A more recent speculation involves the belief that the May Pole represented a phallic symbol and young ladies dancing around it, a symbol of…well, I’ll let you use your imagination. I raise my red Solo cup filled with spiked punch and toast to a fertile Spring.

Our Dean of Women used her imagination when she learned of this, and it did not bode well for the May Pole dance specifically and the May Day celebration in general. She didn’t much like the annual “panty raid” either.

She was the prudish female who proved the stereotype. An older, unmarried woman, small in stature but who had a look and tongue that could cut you off at your knees. I was never comfortable in her presence at all and hoped I would never run afoul of the acid dripping from her tongue. Her influence was legendary and at her insistence May Day celebrations ended.

Supposedly…and, like the origins of May Day, this is up for debate…her comment to our college President included the statement, “If we are going to have young ladies dance around a pole, young men should dance around a hole in the ground.” Legend or rumor? I do not know.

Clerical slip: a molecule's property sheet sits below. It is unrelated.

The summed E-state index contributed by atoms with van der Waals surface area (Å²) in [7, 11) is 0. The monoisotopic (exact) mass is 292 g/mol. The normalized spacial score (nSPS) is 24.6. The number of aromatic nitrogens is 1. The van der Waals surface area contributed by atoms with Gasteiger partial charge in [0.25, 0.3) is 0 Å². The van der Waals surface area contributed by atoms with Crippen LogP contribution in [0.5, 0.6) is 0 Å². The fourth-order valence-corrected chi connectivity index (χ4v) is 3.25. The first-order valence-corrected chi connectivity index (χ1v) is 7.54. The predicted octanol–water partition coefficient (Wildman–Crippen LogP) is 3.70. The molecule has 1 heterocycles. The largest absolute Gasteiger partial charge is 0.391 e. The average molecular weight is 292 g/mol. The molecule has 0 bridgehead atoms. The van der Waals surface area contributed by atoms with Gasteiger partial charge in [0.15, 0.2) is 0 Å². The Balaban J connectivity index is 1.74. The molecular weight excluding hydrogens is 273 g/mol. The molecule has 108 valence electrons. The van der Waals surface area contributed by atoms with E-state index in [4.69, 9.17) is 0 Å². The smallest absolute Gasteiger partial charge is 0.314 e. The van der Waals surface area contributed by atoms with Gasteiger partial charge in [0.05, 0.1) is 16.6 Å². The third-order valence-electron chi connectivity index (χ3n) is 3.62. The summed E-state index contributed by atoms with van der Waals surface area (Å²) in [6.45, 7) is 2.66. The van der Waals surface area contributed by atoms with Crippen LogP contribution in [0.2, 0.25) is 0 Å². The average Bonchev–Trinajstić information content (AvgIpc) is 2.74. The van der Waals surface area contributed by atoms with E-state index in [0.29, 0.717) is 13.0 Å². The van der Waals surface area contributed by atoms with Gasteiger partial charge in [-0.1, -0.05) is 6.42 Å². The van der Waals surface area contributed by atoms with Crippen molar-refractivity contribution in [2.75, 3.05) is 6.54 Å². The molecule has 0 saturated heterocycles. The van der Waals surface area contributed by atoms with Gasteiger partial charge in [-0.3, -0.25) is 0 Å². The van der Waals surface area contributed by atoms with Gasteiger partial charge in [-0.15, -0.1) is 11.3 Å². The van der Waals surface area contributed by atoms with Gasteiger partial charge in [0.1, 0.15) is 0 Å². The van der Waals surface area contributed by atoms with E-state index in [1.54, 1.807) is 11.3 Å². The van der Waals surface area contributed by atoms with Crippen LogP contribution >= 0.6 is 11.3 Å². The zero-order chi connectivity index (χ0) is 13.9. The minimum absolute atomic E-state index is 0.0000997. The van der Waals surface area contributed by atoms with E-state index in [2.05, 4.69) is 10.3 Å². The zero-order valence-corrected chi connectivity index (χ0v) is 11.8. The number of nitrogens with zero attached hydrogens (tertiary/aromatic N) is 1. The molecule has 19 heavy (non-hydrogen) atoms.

There is something about a good pagan festival… if the animal sacrificed is a pig, slow cooked over hardwood coals. Good clean fun until it isn’t when the barbarians run off with the women folk. Food, drink, a bonfire. My last bonfire with a group of barbarians was several years ago. We were celebrating life and it was early May. It may well have been pagan.

Instead of young nymphs, older folks used clear, unaged alcohol and herbal remedies to relive those earlier days of our youth. Instead of dancing around a May Pole we moved slowly to Jimi Hendrix or Janis Joplin with a little Jerry Butler to mellow things out. The only real difference between then and now was we all left the bonfire about the time we once got going full tilt in those thrilling days of yesteryear.

Have a happy first day of May.

Don Miller’s writings may be accessed at https://www.amazon.com/Don-Miller/e/B018IT38GM?fbclid=IwAR363X9GP0lfBwVyIKKbwNaXeetnwVkmkqDyMNODvmLaMOHeqg8KCystRMo

2 thoughts on “May Day Ain’t What It Used to be

Leave a Reply

Fill in your details below or click an icon to log in:

WordPress.com Logo

You are commenting using your WordPress.com account. Log Out /  Change )

Twitter picture

You are commenting using your Twitter account. Log Out /  Change )

Facebook photo

You are commenting using your Facebook account. Log Out /  Change )

Connecting to %s